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Print from Hangzhou

The oldest Chinese print in the University Library dates back to 1579, and was received by Leipzig University in the second half of the nineteenth century. Consisting of many volumes, it contains encyclopedic, statistical and biographical information about Hangzhou Prefecture.

(Wanli) Hangzhou fuzhi (萬暦)杭州府志 [Gazetteer of Hangzhou Prefecture] (compiled in the Wanli Period), directed by Liu Bojin 劉伯縉 (fl. 1568); compiled by Chen Shan 陳善 (1514–1589) et al., Hangzhou (Zhejiang Province) 1579 [UBL: Sin.388]

Divided into 100 volumes, this gazetteer provides an extensive description of Hangzhou Prefecture in Zhejiang Province. Its last known collector was the scholar-official Zha Rihua 查日華, who had the thread binding replaced in 1843 (which had to be renewed again in 2021.

In the Chinese Ming and Qing dynasties, most of the geographical publications served administrative purposes. The main genre, “zhi,” usually translated as “gazetteer,” refers to compendia on administrative areas—from districts and prefectures to provinces—that were compiled at irregular intervals by officials and local literati. They contained descriptions of physical and human geography in maps and texts, including treatises on administration and taxation, lists of officials and dignitaries, literary works by local authors, and descriptions of local customs, religions, and events.

A page from the 25th volume of the general biographical section. It contains a biographical entry printed in black ink about a doctor famous for his acupuncture skills named Xu Qiufu 徐秋夫 from the Chinese Middle Ages (fifth to sixth centuries). One day, it says, he was visited by the spirit of a dead man who even in death was plagued by back pain. Doctor Xu practiced his acupuncture on a straw doll—and the spirit was cured.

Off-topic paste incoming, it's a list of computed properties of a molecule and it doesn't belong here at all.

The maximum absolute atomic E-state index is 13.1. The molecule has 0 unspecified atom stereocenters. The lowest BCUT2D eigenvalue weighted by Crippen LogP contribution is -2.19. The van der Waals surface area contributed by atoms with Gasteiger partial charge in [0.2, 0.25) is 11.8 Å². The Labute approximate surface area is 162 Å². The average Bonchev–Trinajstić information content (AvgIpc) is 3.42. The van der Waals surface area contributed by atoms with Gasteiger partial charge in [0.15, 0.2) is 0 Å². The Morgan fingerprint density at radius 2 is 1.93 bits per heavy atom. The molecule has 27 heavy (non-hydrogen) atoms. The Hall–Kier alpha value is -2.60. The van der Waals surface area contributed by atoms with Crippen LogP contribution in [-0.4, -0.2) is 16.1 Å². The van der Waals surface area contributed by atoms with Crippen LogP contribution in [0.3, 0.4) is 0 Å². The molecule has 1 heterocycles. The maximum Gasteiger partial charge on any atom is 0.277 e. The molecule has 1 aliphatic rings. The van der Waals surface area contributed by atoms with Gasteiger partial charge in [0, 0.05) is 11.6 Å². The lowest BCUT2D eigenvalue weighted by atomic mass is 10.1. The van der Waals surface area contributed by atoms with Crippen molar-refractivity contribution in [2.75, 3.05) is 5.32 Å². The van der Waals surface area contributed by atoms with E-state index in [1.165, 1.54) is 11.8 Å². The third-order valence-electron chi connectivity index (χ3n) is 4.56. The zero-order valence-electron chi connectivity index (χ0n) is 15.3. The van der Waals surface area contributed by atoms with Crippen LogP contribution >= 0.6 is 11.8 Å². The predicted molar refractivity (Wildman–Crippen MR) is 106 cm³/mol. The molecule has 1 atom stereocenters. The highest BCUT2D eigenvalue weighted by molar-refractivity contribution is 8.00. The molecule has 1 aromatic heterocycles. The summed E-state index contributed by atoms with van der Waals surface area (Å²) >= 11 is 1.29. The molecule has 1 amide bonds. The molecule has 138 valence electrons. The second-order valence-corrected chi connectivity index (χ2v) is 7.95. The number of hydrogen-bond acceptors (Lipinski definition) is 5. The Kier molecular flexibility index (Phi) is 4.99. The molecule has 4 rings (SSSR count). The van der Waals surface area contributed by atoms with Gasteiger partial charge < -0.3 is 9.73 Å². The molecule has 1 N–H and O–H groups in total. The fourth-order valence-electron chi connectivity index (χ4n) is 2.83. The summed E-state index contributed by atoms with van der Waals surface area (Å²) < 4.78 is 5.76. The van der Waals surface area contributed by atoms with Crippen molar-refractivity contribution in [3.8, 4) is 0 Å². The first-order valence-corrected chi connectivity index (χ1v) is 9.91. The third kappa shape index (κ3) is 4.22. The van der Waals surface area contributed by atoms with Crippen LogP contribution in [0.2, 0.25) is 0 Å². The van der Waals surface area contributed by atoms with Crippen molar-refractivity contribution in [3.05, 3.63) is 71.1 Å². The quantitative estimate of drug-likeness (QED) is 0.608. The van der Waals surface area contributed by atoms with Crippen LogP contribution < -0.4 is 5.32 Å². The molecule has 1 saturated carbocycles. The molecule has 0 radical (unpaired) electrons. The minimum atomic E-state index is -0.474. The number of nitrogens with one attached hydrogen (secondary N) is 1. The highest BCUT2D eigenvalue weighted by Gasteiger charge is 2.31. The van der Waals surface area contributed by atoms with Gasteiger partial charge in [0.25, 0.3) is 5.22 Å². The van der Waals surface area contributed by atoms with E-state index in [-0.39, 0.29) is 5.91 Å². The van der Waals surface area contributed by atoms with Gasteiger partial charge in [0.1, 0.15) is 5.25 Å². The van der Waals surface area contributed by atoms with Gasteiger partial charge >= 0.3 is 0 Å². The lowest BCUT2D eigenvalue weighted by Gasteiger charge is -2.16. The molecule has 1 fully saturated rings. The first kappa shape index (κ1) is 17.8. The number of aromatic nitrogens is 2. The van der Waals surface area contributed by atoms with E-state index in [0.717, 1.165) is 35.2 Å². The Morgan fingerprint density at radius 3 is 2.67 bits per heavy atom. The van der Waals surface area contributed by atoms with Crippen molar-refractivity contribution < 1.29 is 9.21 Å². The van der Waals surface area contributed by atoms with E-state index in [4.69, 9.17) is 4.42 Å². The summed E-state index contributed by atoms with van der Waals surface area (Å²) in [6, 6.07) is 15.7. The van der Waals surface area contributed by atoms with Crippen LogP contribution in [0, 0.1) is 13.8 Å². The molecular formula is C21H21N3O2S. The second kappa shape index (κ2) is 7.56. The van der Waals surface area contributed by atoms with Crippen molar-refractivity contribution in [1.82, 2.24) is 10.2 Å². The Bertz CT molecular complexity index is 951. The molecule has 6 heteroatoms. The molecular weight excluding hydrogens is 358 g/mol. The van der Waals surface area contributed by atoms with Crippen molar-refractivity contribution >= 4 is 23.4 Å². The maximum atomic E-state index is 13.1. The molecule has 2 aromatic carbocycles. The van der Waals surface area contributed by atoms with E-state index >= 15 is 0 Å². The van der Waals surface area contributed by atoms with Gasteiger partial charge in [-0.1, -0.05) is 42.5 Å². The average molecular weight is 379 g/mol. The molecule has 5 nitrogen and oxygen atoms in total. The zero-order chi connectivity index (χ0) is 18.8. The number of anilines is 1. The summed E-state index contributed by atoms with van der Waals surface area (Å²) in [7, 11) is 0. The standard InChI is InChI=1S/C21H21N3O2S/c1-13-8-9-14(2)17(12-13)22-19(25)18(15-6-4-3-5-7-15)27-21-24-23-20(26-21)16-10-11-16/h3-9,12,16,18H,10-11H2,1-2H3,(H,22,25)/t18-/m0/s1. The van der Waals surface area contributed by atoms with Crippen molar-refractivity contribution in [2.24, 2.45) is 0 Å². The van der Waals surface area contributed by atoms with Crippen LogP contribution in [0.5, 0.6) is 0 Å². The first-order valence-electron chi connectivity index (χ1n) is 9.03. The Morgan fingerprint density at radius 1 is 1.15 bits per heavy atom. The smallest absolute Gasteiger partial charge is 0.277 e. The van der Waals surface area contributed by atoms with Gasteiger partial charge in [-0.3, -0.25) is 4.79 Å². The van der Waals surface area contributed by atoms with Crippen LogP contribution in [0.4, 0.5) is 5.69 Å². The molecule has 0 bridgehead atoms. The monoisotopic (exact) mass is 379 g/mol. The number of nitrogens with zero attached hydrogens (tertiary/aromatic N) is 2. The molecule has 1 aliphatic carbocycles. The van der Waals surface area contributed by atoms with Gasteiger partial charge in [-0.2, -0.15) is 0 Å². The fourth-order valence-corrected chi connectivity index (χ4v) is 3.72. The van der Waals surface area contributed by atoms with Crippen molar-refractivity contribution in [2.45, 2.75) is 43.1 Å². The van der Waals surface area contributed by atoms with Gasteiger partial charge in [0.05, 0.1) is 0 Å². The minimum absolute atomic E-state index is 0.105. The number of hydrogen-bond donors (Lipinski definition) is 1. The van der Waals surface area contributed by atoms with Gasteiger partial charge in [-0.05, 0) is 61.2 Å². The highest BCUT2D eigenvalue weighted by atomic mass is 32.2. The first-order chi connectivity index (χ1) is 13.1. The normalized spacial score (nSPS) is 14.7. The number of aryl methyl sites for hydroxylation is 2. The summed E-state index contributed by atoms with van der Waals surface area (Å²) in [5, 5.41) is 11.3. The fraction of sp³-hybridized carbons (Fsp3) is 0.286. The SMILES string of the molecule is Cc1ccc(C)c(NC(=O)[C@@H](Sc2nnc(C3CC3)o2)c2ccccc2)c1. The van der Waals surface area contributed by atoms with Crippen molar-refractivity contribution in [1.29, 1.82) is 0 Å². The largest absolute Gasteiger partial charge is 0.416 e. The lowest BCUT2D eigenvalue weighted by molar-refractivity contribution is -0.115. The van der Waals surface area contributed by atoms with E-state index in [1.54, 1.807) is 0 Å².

This anecdote is referred to in the note in red ink above the justified text, where an unknown reader has written “spirit healing.” All the many marks in red ink in this edition were added by an unknown reader. Commas and squiggles denote the ends of sentences, while long vertical strokes indicate personal names.

This photo shows the first page of the preface by Xu Shi 徐栻 (1519–1581) from 1579 in the first volume along with stamps indicating the book’s collectors. These stamps name previous owners, including at the top the large stamp of the last known owner in China, Zha Rihua 查日華 (b. 1806). Hangzhou was the capital in China during the Southern Song dynasty in the twelfth and thirteenth centuries, when it was already a center of trade. The preface states: “Nowadays, Zhejiang is the first province of the empire, and Hangzhou is the most important prefecture of Zhejiang as well as the biggest in the southeast.” Sixteenth-century Hangzhou, known to Marco Polo 300 years earlier as Quinsai, was one of China’s most prosperous urban centers.

The map of the walled city of Hangzhou is presented as a double-page spread from the first volume. The north-up map shows the famous West Lake and the Qiantang River in the east. Cities in China did not have independent legal status, and the city of Hangzhou was divided between two counties, Renhe 仁和and Qiantang 錢塘 (the same name as the river). The walled city itself housed the residences of four levels of administration: the headquarters of the two county governments, the prefecture, several major counties, and the provincial government of Zhejiang. The residences are represented by squares, with other squares showing military establishments, schools and examination yards, granaries, and a charity organization.